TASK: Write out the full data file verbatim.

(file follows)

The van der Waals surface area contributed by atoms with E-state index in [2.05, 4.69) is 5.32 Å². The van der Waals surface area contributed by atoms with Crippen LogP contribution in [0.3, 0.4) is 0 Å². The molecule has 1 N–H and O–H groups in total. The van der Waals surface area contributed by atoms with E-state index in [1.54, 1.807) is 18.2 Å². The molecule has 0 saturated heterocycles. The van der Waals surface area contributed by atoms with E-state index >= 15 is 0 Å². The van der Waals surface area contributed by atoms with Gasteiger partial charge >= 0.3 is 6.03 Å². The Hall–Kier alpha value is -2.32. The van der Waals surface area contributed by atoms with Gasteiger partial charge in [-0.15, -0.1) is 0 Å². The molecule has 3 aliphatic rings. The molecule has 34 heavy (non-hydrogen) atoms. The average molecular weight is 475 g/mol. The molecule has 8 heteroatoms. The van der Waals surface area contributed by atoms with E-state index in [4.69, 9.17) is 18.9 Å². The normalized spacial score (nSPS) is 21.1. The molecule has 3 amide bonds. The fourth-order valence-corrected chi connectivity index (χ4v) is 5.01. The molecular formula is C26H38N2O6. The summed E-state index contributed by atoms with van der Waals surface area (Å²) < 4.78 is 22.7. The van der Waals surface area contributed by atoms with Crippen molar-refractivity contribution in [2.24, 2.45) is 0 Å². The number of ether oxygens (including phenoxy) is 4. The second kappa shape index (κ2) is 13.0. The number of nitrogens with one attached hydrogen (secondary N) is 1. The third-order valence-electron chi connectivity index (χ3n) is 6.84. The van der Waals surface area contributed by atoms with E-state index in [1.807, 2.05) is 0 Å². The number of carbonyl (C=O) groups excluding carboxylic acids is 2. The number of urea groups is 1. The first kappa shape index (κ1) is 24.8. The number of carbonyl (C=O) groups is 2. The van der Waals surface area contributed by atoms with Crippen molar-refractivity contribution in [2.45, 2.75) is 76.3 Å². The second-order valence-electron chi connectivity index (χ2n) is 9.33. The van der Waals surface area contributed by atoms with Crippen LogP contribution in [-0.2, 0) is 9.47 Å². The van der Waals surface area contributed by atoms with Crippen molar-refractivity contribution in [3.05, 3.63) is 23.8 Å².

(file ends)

The van der Waals surface area contributed by atoms with E-state index in [2.05, 4.69) is 5.32 Å². The van der Waals surface area contributed by atoms with Crippen LogP contribution in [0.3, 0.4) is 0 Å². The molecule has 1 N–H and O–H groups in total. The van der Waals surface area contributed by atoms with E-state index in [1.54, 1.807) is 18.2 Å². The molecule has 0 saturated heterocycles. The van der Waals surface area contributed by atoms with E-state index >= 15 is 0 Å². The van der Waals surface area contributed by atoms with Gasteiger partial charge >= 0.3 is 6.03 Å². The Hall–Kier alpha value is -2.32. The van der Waals surface area contributed by atoms with Gasteiger partial charge in [-0.15, -0.1) is 0 Å². The molecule has 3 aliphatic rings. The molecule has 34 heavy (non-hydrogen) atoms. The average molecular weight is 475 g/mol. The molecule has 8 heteroatoms. The van der Waals surface area contributed by atoms with E-state index in [4.69, 9.17) is 18.9 Å². The normalized spacial score (nSPS) is 21.1. The molecule has 3 amide bonds. The fourth-order valence-corrected chi connectivity index (χ4v) is 5.01. The molecular formula is C26H38N2O6. The summed E-state index contributed by atoms with van der Waals surface area (Å²) < 4.78 is 22.7. The van der Waals surface area contributed by atoms with Crippen molar-refractivity contribution in [2.24, 2.45) is 0 Å². The number of ether oxygens (including phenoxy) is 4. The second kappa shape index (κ2) is 13.0. The number of nitrogens with one attached hydrogen (secondary N) is 1. The third-order valence-electron chi connectivity index (χ3n) is 6.84. The van der Waals surface area contributed by atoms with E-state index in [1.807, 2.05) is 0 Å². The number of carbonyl (C=O) groups excluding carboxylic acids is 2. The number of urea groups is 1. The first kappa shape index (κ1) is 24.8. The number of carbonyl (C=O) groups is 2. The van der Waals surface area contributed by atoms with Crippen molar-refractivity contribution in [2.45, 2.75) is 76.3 Å². The second-order valence-electron chi connectivity index (χ2n) is 9.33. The van der Waals surface area contributed by atoms with Crippen LogP contribution in [-0.2, 0) is 9.47 Å². The van der Waals surface area contributed by atoms with Crippen molar-refractivity contribution in [3.05, 3.63) is 23.8 Å².